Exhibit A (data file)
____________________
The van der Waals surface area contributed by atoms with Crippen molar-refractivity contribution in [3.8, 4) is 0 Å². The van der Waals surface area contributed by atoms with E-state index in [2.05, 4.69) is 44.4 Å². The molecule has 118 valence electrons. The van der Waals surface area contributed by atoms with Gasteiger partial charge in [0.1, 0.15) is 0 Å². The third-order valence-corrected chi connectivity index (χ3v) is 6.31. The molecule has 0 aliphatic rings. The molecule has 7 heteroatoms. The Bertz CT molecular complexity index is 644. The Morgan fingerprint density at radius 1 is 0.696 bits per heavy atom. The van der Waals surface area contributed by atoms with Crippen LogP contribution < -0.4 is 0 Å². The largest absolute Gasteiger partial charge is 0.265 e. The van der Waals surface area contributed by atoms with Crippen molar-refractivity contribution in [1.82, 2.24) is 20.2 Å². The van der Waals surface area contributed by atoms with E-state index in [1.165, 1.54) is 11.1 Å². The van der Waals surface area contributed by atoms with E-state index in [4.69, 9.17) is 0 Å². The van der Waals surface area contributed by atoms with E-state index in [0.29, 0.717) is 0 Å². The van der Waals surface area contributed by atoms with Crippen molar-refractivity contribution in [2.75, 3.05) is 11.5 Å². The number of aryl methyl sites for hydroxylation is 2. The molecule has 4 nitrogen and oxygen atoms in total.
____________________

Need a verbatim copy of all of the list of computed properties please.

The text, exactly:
The van der Waals surface area contributed by atoms with Crippen molar-refractivity contribution in [3.8, 4) is 0 Å². The van der Waals surface area contributed by atoms with E-state index in [2.05, 4.69) is 44.4 Å². The molecule has 118 valence electrons. The van der Waals surface area contributed by atoms with Gasteiger partial charge in [0.1, 0.15) is 0 Å². The third-order valence-corrected chi connectivity index (χ3v) is 6.31. The molecule has 0 aliphatic rings. The molecule has 7 heteroatoms. The Bertz CT molecular complexity index is 644. The Morgan fingerprint density at radius 1 is 0.696 bits per heavy atom. The van der Waals surface area contributed by atoms with Crippen LogP contribution < -0.4 is 0 Å². The largest absolute Gasteiger partial charge is 0.265 e. The van der Waals surface area contributed by atoms with Crippen molar-refractivity contribution in [1.82, 2.24) is 20.2 Å². The van der Waals surface area contributed by atoms with E-state index in [1.165, 1.54) is 11.1 Å². The van der Waals surface area contributed by atoms with E-state index in [4.69, 9.17) is 0 Å². The van der Waals surface area contributed by atoms with E-state index in [0.29, 0.717) is 0 Å². The van der Waals surface area contributed by atoms with Crippen molar-refractivity contribution in [2.75, 3.05) is 11.5 Å². The number of aryl methyl sites for hydroxylation is 2. The molecule has 4 nitrogen and oxygen atoms in total.